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St. Paul's Mission was a Jesuit mission church established in the Hudson's Bay Company's (HBC) Columbia District, in the Pacific Northwest region of North America, in the 1830s. The mission was built near the HBC's Fort Colville, on the bluff then overlooking Kettle Falls on the Columbia River. The building still stands today.

Sherman Pass is a high mountain pass that crosses the Kettle River Range in the state of Washington. It is the highest pass in the state maintained all year. The pass is located on the Sherman Pass Scenic Byway which traverses the Colville National Forest. The pass is surrounded by the aftermath of the 1988 White Mountain Fire. The pass was named after American Civil War general William Tecumseh Sherman who traveled across the pass in 1883.

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Kettle Falls Bridges United States historic place

The Kettle Falls Bridges is the collective name for a pair of steel cantilever bridges carrying State Route 20/U.S. Route 395 and the Kettle Falls International Railway across the Columbia River at Kettle Falls, Washington. The south bridge carries motor vehicle traffic while the similar northern span is used for rail.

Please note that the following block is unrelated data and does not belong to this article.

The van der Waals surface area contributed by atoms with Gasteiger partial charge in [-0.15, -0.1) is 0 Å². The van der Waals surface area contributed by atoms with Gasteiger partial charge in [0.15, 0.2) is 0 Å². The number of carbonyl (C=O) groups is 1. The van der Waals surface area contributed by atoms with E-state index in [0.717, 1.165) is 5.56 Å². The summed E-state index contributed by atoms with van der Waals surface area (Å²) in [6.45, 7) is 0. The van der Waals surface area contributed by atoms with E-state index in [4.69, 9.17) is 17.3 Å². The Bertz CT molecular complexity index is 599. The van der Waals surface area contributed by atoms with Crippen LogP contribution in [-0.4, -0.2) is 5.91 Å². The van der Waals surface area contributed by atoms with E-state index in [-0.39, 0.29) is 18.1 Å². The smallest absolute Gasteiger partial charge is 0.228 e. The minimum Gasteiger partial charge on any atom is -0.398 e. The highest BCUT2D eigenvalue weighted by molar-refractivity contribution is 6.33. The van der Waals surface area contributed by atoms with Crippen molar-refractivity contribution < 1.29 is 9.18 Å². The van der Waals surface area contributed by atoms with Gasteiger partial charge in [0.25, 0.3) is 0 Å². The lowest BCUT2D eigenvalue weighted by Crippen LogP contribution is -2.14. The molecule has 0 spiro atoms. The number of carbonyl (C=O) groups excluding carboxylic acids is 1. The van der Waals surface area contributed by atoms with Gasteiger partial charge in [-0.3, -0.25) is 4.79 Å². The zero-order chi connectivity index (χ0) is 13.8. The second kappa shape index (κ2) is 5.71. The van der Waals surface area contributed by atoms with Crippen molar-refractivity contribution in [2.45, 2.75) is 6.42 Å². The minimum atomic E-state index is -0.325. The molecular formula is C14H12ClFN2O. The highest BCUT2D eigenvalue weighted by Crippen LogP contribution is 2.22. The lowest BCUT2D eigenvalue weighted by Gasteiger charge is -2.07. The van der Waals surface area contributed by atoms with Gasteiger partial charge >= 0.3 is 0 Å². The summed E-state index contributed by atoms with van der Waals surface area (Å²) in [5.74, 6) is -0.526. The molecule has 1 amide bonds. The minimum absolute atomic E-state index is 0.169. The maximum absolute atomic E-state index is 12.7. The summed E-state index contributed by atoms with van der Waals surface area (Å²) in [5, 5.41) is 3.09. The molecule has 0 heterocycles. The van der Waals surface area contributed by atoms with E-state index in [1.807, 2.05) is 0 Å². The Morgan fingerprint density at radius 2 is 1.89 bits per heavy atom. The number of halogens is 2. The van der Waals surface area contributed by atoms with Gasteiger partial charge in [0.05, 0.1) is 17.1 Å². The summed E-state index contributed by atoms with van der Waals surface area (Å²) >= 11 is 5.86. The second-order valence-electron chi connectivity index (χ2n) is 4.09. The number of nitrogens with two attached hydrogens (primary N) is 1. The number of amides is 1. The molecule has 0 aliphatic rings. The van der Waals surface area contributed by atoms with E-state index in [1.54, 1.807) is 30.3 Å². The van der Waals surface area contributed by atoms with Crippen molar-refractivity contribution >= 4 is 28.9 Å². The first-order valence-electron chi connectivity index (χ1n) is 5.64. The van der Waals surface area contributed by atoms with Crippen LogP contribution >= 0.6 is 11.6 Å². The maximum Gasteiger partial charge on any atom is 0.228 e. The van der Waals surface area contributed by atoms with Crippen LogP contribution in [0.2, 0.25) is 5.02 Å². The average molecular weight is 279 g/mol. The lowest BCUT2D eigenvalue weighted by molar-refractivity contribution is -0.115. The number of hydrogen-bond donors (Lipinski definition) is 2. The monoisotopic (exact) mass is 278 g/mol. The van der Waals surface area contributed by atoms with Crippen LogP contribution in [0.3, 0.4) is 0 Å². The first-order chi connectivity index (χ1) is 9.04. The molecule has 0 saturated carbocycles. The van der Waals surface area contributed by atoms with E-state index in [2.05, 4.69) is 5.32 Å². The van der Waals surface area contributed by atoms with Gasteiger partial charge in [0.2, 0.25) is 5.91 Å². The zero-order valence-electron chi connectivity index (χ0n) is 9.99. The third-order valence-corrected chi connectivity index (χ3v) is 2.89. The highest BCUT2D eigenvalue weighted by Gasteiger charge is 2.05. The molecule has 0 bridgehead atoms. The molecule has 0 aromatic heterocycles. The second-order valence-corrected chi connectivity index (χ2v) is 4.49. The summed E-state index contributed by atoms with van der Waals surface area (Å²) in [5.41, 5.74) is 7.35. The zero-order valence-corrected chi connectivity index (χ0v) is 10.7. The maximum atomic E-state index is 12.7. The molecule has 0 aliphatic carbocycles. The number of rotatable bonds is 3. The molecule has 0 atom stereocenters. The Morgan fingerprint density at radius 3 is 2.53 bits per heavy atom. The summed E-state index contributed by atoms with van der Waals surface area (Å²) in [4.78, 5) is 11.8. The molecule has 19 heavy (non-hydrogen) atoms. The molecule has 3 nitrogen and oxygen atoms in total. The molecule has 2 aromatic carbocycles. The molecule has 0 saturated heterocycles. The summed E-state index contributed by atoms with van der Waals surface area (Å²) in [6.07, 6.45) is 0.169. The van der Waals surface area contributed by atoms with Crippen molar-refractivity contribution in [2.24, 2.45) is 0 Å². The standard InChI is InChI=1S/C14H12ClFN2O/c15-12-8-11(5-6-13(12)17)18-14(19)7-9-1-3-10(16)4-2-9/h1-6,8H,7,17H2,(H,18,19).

The Fort Walla Walla–Fort Colville Military Road was built in June 1859 to connect the Walla Walla area with its fairly easy access to the Columbia River to the mountainous area of the Huckleberry and Selkirk Mountains of current Northeast Washington and the Inland Northwest. Brigadier General William S. Harney, commander of the Department of Oregon, opened up the district north of the Snake River to settlers in 1858 and ordered Brevet Major Pinkney Lugenbeel, 9th Infantry Regiment to establish a U.S. Army post to restrain the Indians perceived as hostile to the U.S. Army's Northwest Division and to protect miners who traveled to the area after first reports of gold in the area appeared in Western Washington newspapers in July 1855.